As Prince George’s County Public Schools plan to return to in-person learning in April, teachers are raising concerns about the risks of returning to classrooms.

School system CEO Monica Goldson announced Feb. 17 that students have the option to return to classrooms in-person for two days a week starting in April. Students that do not return to classrooms will still be learning virtually, she announced, meaning that teachers will be instructing people in-person and online.

But some teachers worry that students and staff won’t be able to stay safe, especially as COVID-19 variants accelerate the virus’s spread and state vaccination rollout remains slow.

It’s a decision elementary school teacher Annett Jones said she would not have made.

“We might be setting up ourselves for disaster,” she said.

Jones teaches fifth grade at Perrywood Elementary in Largo. She has mixed feelings about a return to in-person learning, she said. She wants her students to have the opportunity to interact in a classroom setting, she said, but she also worries about contracting the virus.

“I want to cry when I learn of the situation I have to face, where I do not make the final call on my health,” Jones said. “I have to just pray and go out there and do the best I can.”

Though Jones has already received her first dose of the coronavirus vaccine and expects to receive the second by the time students enter the classroom, she worries she will not be fully immune — the Centers for Disease Control and Prevention say it typically takes a few weeks for the body to build protection against the virus after vaccination.

The school system will implement social distancing guidelines, provide personal protective equipment to students and staff and offer rapid and diagnostic testing, according to a news release from earlier this month. It has already upgraded air filters in schools to meet CDC recommendations, according to the release.

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But some educators are worried the plans in place are insufficient. They have raised concerns about the ventilation systems in schools, and whether students will be able to socially distance, said Theresa Mitchell Dudley, president of the Prince George’s County Educators Association. 

The union fiercely opposed Gov. Larry Hogan’s recommendation to reopen schools in March. Goldson’s decision to reopen in April is better, Dudley said, but it still comes with risks.

Even if teachers are vaccinated, they are not immune, and neither are their students, Dudley said.

“It’s different in the kids,” Dudley said. “They don’t know to tell their parents that they’re not feeling good.”

Educators are also worried about whether students will abide by the health precautions.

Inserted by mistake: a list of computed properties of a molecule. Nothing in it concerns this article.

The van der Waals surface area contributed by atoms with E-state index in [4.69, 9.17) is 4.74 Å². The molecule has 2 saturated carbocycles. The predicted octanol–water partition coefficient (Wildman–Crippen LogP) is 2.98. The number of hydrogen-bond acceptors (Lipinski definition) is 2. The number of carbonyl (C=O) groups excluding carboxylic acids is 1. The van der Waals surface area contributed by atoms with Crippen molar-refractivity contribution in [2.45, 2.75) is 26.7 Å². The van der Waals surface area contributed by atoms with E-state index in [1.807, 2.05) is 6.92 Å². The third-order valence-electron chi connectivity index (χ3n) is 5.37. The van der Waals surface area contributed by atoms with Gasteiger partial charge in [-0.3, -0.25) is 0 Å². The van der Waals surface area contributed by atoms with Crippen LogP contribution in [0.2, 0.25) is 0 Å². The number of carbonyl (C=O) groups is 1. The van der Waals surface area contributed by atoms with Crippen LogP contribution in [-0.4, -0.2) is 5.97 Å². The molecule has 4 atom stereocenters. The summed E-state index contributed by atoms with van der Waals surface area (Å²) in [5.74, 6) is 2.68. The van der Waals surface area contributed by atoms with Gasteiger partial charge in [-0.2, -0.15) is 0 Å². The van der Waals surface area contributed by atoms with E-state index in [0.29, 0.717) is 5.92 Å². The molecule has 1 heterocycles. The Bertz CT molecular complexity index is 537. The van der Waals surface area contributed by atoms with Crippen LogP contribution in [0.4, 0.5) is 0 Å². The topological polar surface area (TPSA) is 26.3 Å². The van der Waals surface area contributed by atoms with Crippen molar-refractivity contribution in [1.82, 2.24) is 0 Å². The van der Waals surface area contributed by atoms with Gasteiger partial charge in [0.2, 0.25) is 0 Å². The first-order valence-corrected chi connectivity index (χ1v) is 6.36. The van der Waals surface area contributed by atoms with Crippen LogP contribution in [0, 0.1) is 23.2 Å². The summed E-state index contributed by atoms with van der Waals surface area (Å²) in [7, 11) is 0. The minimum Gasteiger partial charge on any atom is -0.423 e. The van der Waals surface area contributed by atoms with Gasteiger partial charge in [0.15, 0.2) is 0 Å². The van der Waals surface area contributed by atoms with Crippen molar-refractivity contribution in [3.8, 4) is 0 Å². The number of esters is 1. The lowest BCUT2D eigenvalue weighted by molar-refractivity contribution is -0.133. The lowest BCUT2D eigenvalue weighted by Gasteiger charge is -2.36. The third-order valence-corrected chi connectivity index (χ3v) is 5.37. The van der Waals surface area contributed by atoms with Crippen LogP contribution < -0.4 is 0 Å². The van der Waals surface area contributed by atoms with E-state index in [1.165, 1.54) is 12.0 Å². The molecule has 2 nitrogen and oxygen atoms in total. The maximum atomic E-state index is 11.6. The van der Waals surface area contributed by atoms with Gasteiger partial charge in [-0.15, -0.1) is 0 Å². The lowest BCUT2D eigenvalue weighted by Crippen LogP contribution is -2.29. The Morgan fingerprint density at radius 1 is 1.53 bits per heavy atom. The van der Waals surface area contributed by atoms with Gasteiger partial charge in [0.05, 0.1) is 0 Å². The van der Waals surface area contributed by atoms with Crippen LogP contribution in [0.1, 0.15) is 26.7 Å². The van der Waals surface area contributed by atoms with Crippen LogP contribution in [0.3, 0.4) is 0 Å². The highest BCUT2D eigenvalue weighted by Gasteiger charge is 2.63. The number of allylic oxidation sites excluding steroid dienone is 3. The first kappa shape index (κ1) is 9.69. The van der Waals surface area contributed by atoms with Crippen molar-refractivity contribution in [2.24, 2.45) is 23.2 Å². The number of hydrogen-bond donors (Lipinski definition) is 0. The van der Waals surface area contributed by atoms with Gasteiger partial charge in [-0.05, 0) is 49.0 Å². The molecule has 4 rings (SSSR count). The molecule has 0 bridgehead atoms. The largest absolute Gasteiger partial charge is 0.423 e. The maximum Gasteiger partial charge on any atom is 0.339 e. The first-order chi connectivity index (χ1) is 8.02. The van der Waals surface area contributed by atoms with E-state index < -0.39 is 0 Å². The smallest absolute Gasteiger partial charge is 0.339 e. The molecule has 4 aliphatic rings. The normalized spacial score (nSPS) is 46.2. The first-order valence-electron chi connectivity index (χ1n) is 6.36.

Middle school teacher Marvin Burton uses what he calls the “six to 16” method to think about how well students will follow restrictions: How would a six-year-old and a 16-year-old react to the COVID-19 guidelines put in place by the school?

The six-year-old might have difficulties keeping their mask on and staying six feet apart from others, Burton predicted. And a 16-year-old, in “their most rebellious state,” might want to closely interact with their peers, Burton added.

“If they don’t follow protocol, what? Are we going to kick them out?” Burton said. “We’re putting us off into a rock and a hard place.”

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The timing of a return to in-person instruction could also be a cause for concern, Jones said. Her students can choose to return starting April 8, which is only one week after the system’s spring break. This might not allow for enough time for students to isolate if they and their families choose to travel or see family, she said.

And, it might not be fair to transition students to a hybrid learning model so far into the school year, Jones said.

“For the students I teach, they have settled,” Jones said. “They know what to do.”

Burton, who teaches sixth grade science at Drew-Freeman Middle School in Hillcrest Heights, raised concerns about the well-being of his own children, too. Burton expects he will take them into his school building with him some days to look after them — something PGCPS is allowing teachers to do.

Burton said he feels like he’s going to be teaching three classes at once: his children, the students in class in person and the students participating virtually.

Dudley wants parents and guardians who want their students to return to school as soon as possible to be reasonable about their expectations and consider their child’s safety.

“One thing people don’t understand: We’re not closed, we’re in distance learning,” Dudley said. “Teachers are teaching our butts off.”

Jones echoed Dudley’s thoughts, explaining how she stays up late figuring out how she can make virtual classes as interactive and effective as possible. She asked for parents and guardians to be understanding.

“It’s not easy for any of us, but we take it one day at a time, and I think there is a brighter tomorrow,” Jones said. “We are going to get there somehow.”